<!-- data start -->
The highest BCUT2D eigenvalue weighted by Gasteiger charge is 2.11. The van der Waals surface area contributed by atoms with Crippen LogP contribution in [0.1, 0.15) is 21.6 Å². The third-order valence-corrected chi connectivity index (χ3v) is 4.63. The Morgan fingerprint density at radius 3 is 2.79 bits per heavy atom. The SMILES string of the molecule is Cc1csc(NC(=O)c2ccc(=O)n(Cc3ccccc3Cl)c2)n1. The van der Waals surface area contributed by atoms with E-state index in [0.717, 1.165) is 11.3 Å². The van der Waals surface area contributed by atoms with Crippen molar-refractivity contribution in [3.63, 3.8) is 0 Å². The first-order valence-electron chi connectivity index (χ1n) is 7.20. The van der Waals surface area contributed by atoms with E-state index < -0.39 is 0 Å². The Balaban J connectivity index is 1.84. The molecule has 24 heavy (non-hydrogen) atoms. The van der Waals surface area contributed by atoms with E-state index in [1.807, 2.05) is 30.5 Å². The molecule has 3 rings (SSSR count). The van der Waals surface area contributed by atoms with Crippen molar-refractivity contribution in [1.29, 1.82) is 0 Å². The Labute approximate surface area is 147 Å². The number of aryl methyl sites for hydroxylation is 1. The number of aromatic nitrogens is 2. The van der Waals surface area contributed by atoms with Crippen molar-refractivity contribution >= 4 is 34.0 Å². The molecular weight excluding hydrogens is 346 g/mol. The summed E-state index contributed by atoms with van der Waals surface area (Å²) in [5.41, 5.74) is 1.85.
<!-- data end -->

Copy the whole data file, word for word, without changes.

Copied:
The highest BCUT2D eigenvalue weighted by Gasteiger charge is 2.11. The van der Waals surface area contributed by atoms with Crippen LogP contribution in [0.1, 0.15) is 21.6 Å². The third-order valence-corrected chi connectivity index (χ3v) is 4.63. The Morgan fingerprint density at radius 3 is 2.79 bits per heavy atom. The SMILES string of the molecule is Cc1csc(NC(=O)c2ccc(=O)n(Cc3ccccc3Cl)c2)n1. The van der Waals surface area contributed by atoms with E-state index in [0.717, 1.165) is 11.3 Å². The van der Waals surface area contributed by atoms with Crippen molar-refractivity contribution in [3.63, 3.8) is 0 Å². The first-order valence-electron chi connectivity index (χ1n) is 7.20. The van der Waals surface area contributed by atoms with E-state index < -0.39 is 0 Å². The Balaban J connectivity index is 1.84. The molecule has 24 heavy (non-hydrogen) atoms. The van der Waals surface area contributed by atoms with E-state index in [1.807, 2.05) is 30.5 Å². The molecule has 3 rings (SSSR count). The van der Waals surface area contributed by atoms with Crippen molar-refractivity contribution in [1.29, 1.82) is 0 Å². The Labute approximate surface area is 147 Å². The number of aryl methyl sites for hydroxylation is 1. The number of aromatic nitrogens is 2. The van der Waals surface area contributed by atoms with Crippen molar-refractivity contribution >= 4 is 34.0 Å². The molecular weight excluding hydrogens is 346 g/mol. The summed E-state index contributed by atoms with van der Waals surface area (Å²) in [5.41, 5.74) is 1.85.